Most Indian politicians today conduct their politics prominently on ground and not online. And for several of them ‘savvy’ is not a word that would be used to describe them. But this is changing soon and there are several instances of Indian political leaders (like Baijayant Jay Panda,  Tathagata Satpathy, Sushma Swaraj) who are using Twitter and Instagram not just as a hygiene media on which they just have to be, but also for real discourse with their netizens and crowd sourcing of ideas.

Unless the politician’s MO is to deliberately stir up controversy which can quench their thirst for populism, here are a few things they can do to be politically correct. Central to these ideas is identifying the (fluid) boundaries that define political correctness:

  1. Create a no-go zone: Mass leaders conventionally have had a knack of mouthing off impromptu. Even if you don’t belong to that class, you must identify a whole set of terms, phrases and ideas that are far outside the boundaries.
  2. Listen: Keeping your ear to the ground, especially paying attention to the beliefs, value systems of your core audience continuously can help you view shifts in these boundaries of political correctness.
  3. Update: Ensuring that there is course correction periodically to make sure you are up to date.
  4. Create a diverse environment around you: Whether it is your team or just folks who can be advisers and keep you abreast on the boundaries that society presently defines for political correctness.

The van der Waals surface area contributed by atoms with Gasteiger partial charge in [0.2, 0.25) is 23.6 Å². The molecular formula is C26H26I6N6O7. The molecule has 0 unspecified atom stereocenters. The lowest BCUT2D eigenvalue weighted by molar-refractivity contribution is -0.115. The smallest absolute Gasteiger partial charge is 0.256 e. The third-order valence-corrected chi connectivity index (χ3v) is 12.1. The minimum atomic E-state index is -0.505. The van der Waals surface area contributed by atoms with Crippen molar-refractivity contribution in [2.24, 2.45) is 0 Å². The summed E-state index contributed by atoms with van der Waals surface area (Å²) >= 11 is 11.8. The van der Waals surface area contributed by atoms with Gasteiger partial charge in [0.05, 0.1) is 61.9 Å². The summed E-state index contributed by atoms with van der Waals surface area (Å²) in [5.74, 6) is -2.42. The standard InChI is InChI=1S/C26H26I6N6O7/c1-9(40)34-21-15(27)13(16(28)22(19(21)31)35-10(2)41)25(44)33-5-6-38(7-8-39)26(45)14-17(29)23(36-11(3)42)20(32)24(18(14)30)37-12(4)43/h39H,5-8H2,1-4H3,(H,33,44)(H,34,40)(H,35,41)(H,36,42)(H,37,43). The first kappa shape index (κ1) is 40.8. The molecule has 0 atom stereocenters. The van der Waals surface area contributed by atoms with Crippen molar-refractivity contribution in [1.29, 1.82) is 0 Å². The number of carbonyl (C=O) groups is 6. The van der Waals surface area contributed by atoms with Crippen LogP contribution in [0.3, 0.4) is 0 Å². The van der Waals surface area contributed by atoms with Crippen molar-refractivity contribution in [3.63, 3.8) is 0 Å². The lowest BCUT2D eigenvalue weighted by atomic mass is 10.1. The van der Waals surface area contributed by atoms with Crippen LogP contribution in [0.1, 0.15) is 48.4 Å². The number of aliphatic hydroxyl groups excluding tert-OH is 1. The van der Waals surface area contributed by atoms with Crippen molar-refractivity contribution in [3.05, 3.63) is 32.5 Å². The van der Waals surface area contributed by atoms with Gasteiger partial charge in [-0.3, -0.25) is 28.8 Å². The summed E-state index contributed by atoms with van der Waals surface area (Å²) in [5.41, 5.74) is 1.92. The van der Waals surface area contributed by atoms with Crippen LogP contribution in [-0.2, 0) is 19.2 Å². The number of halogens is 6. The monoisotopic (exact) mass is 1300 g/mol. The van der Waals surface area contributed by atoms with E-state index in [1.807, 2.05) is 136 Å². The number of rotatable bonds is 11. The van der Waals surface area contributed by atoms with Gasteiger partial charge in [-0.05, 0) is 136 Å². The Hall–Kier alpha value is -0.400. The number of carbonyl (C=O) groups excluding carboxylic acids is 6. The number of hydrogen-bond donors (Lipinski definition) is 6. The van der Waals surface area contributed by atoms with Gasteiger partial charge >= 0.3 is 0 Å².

A couple of caveats have to be pointed out though; unless you want to find yourself in Trudeau’s shoes:

Try not to seem like an opportunist

Rahul Gandhi became a Janeudhari Brahmin a few weeks before the Gujarat elections and arguably visited more temples for this state election than any other, if someone were to keep count (we have discussed the role of such symbolic gestures in this piece). However, it was seen right through as an attempt to appease the Hindu vote bank, due to absence of any history of similar actions.

(Related: Reputation management for political entities is a tough minefield)

It can alienate some of your supporters

This is more likely especially if you have built a following driven by polar views. More recently, taking a stance got Sheila Rashid into trouble; when she faced backlash from her core followers for sharing her views on inter-religious marriages (and had to delete her Facebook account). When public sentiment is strongly in a single place it can leave politicians between a rock and a hard place – Complicit silence or alienating articulation.

Do you think we’re going overboard with political correctness? Does it inhibit our politicians or make them more accountable? How can political leaders (or corporate leaders for that matter) be more politically correct? Let me know in the comments below or on twitter @HemantGaule

Previously on State Craft:

Twitter Wars: How Rules of Engagement are Changing

Hemant Gaule
Hemant Gaule is the Co-Founder and Deputy Dean of India's first independent school of public relations - SCoRe.

Prior to this, he was a part of the team that spearheaded the Prime Minister's national election campaign. An IIM-A alumni, he spent his initial years in the business working with leading organisations in brand management and corporate communications.